Zoom and pan

In addition to low-level canvas support, GtkObservables also provides high-level functions to make it easier implement rubber-banding, pan, and zoom functionality.

To illustrate these tools, let's first open a window with a drawing canvas:

julia> using Gtk.ShortNames, GtkObservables, TestImages

julia> win = Window("Image");

julia> c = canvas(UserUnit);

julia> push!(win, c);

As explained in A simple drawing program, the UserUnit specifies that mouse pointer positions will be reported in the units we specify, through a set_coordinates call below.

Now let's load an image to draw into the canvas:

julia> image = testimage("lighthouse");

For what follows, it may be worth reminding readers that julia arrays are indexed as image[row, column], whereas for graphics we usually think in terms of (x, y). Since x corresponds to column and y corresponds to row, some operations will require that we swap the first and second indices.

Zoom and pan interactions all work through a ZoomRegion observable; let's create one for this image:

julia> zr = Observable(ZoomRegion(image))
Observable{ZoomRegion{RoundingIntegers.RInt64}} with 0 listeners. Value:
ZoomRegion{RoundingIntegers.RInt64}(XY(1..768, 1..512), XY(1..768, 1..512))

The key thing to note here is that it has been created for the intervals 1..768 (corresponding to the width of the image) and 1..512 (the height of the image). Let's now create a view of the image as a Observable:

julia> imgroi = map(zr) do r
           cv = r.currentview   # extract the currently-selected region
           # Create a SubArray covering just the selected region (see `?view`)
           view(image, UnitRange{Int}(cv.y), UnitRange{Int}(cv.x))
       end;

imgroi is a Observable that holds a "sub-image," one that updates any time zr is modified. We then define a draw method for the canvas that paints this selection to the canvas:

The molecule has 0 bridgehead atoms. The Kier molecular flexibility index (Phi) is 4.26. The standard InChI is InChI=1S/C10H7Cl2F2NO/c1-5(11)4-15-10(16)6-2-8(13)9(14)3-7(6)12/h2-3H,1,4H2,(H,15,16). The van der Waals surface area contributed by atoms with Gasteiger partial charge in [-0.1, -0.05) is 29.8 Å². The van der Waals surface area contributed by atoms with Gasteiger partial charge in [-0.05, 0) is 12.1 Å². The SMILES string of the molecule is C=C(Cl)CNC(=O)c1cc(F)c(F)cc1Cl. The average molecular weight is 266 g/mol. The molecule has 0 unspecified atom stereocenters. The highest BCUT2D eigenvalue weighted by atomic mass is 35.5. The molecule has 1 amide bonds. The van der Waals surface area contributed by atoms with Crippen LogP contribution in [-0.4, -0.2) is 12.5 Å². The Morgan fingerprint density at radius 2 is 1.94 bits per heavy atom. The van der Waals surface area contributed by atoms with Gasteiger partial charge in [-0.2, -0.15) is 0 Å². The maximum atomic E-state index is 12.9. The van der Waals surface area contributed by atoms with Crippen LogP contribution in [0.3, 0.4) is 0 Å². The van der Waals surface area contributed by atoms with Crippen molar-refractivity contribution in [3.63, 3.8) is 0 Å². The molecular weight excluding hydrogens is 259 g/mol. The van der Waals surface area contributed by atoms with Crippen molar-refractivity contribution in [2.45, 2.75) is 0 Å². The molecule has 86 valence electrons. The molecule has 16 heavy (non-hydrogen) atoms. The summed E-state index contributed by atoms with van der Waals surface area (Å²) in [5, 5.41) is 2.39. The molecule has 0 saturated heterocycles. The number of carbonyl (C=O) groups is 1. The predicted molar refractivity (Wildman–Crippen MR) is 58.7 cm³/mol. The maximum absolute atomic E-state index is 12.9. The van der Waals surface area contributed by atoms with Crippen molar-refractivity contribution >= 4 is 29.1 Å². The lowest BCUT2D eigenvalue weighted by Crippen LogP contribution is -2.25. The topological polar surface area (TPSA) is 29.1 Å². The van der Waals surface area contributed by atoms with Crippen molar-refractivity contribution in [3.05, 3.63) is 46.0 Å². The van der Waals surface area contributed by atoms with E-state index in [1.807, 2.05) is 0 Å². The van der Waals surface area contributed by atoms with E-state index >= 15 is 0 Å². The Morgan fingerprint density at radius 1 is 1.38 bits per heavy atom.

julia> redraw = draw(c, imgroi, zr) do cnvs, img, r
           # Copy the pixel data to the canvas. Because `img` is the value of `imgroi`,
           # this will only copy the region that was selected by the `view` call above.
           copy!(cnvs, img)
           # Here we set the coordinates of the canvas to correspond
           # to the selected region of the image. This ensures that
           # every point on the canvas has coordinates that correspond
           # to the same position in the image.
           set_coordinates(cnvs, r)
       end
2-element Vector{Observables.ObserverFunction}:
 (::Observables.ObserverFunction) (generic function with 0 methods)
 (::Observables.ObserverFunction) (generic function with 0 methods)

We won't need to do anything further with redraw, but as a reminder: by assigning it to a variable we ensure it won't be garbage-collected (if that happened, the canvas would stop updating when imgroi and/or zr update).

Now, let's see our image:

julia> Gtk.showall(win);

image1

We could change the value of zr and see the image update:

julia> zr[] = (100:300, axes(image, 2))
(100:300, Base.OneTo(768))

image2

More useful is to couple zr to mouse actions. Let's turn on both zooming (with init_zoom_rubberband) and panning (with init_pan_drag):

julia> rb = init_zoom_rubberband(c, zr)
Dict{String, Any} with 5 entries:
  "drag"    => ObserverFunction(#179, Observable{MouseButton{UserUnit}} with 1 …
  "init"    => ObserverFunction(#178, Observable{MouseButton{UserUnit}} with 1 …
  "active"  => Observable{Bool} with 0 listeners. Value:…
  "finish"  => ObserverFunction(#180, Observable{MouseButton{UserUnit}} with 1 …
  "enabled" => Observable{Bool} with 0 listeners. Value:…

julia> pandrag = init_pan_drag(c, zr)
Dict{String, Any} with 5 entries:
  "drag"    => ObserverFunction(#169, Observable{MouseButton{UserUnit}} with 2 …
  "init"    => ObserverFunction(#168, Observable{MouseButton{UserUnit}} with 2 …
  "active"  => Observable{Bool} with 0 listeners. Value:…
  "finish"  => ObserverFunction(#170, Observable{MouseButton{UserUnit}} with 2 …
  "enabled" => Observable{Bool} with 0 listeners. Value:…

Now hold down your Ctrl key on your keyboard, click on the image, and drag to select a region of interest. You should see the image zoom in on that region. Then try clicking your mouse (without holding Ctrl) and drag; the image will move around, following your mouse. Double-click on the image while holding down Ctrl to zoom out to full view. The use of these modifier keys can be customized through keyword arguments to init_zoom_rubberband and init_pan_drag.

The returned dictionaries have a number of signals necessary for internal operations. Perhaps the only important user-level element is enabled; if you rb["enabled"][] = false then you can (temporarily) turn off rubber-band initiation.

If you have a wheel mouse, you can activate additional interactions with init_zoom_scroll and init_pan_scroll.